Impact of environmental regulations on the efficiency and CO2 emissions of power plants in China
Haitao Yin and
Applied Energy, 2015, vol. 149, issue C, 238-247
The power industry is the largest air polluter in China, contributing nearly 40% of CO2 emissions and 60% of SO2 emissions. Under mounting pressure to improve standards of environmental protection, it is imperative that the industry increases the efficiency and environmental performance of power plants in China. We investigate the impacts of three different environmental regulations on efficiency improvement and CO2 reduction: command and control regulations (CCR), market-based regulations (MBR), and government subsidies (GS). We find that MBR and GS have a positive impact on efficiency improvement and CO2 reduction. However, CCR have no significant impacts. This finding has important implications since CCR dominates China’s environmental policy. We discuss the policy implications of these findings, such as China should further release the potential of MBR in the power industry, instead of solely relying on CCR; and pay more attention to the coordination of different policy instruments.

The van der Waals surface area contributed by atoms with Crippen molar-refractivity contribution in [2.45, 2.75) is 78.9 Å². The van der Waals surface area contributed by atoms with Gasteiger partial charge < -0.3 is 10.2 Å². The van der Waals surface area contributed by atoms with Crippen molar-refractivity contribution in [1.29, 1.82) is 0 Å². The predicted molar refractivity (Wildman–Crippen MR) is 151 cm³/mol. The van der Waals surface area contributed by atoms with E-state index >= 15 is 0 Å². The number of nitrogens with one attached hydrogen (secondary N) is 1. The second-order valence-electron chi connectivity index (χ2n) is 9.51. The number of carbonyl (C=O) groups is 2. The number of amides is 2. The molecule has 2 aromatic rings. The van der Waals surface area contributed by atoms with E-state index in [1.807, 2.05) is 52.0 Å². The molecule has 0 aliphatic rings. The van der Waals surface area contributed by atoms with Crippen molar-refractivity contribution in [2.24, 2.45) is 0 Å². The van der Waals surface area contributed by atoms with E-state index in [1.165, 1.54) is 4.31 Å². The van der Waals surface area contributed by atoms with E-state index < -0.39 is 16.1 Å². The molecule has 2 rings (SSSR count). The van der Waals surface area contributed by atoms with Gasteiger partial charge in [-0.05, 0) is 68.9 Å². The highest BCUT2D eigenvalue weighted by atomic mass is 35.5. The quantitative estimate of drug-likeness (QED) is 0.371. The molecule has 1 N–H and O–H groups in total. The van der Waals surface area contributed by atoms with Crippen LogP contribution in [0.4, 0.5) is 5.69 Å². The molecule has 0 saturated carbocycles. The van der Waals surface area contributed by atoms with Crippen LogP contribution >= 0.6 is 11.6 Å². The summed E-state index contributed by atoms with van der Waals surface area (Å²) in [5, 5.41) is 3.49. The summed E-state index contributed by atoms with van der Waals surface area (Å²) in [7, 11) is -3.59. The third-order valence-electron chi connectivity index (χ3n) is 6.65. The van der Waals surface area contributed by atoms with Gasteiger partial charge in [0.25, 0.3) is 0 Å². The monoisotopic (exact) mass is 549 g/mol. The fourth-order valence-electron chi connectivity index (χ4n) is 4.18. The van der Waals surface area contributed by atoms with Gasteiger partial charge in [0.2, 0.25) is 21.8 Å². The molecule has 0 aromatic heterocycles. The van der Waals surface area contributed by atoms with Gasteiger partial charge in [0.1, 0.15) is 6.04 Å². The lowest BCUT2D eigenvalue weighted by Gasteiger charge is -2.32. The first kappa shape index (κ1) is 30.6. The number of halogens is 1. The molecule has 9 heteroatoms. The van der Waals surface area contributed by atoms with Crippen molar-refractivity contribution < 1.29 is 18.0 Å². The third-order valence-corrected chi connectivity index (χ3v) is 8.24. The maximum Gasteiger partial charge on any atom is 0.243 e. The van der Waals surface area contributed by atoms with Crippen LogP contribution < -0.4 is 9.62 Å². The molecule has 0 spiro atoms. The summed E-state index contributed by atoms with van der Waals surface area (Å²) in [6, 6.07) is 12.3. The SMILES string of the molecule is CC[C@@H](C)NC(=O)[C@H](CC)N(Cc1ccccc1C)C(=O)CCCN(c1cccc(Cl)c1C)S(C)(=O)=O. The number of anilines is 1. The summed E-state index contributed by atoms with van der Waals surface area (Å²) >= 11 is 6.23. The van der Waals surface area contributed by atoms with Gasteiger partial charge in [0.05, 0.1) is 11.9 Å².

Keywords: Environmental regulations; Operational efficiency; CO2 emissions; Power plants; China (search for similar items in EconPapers)
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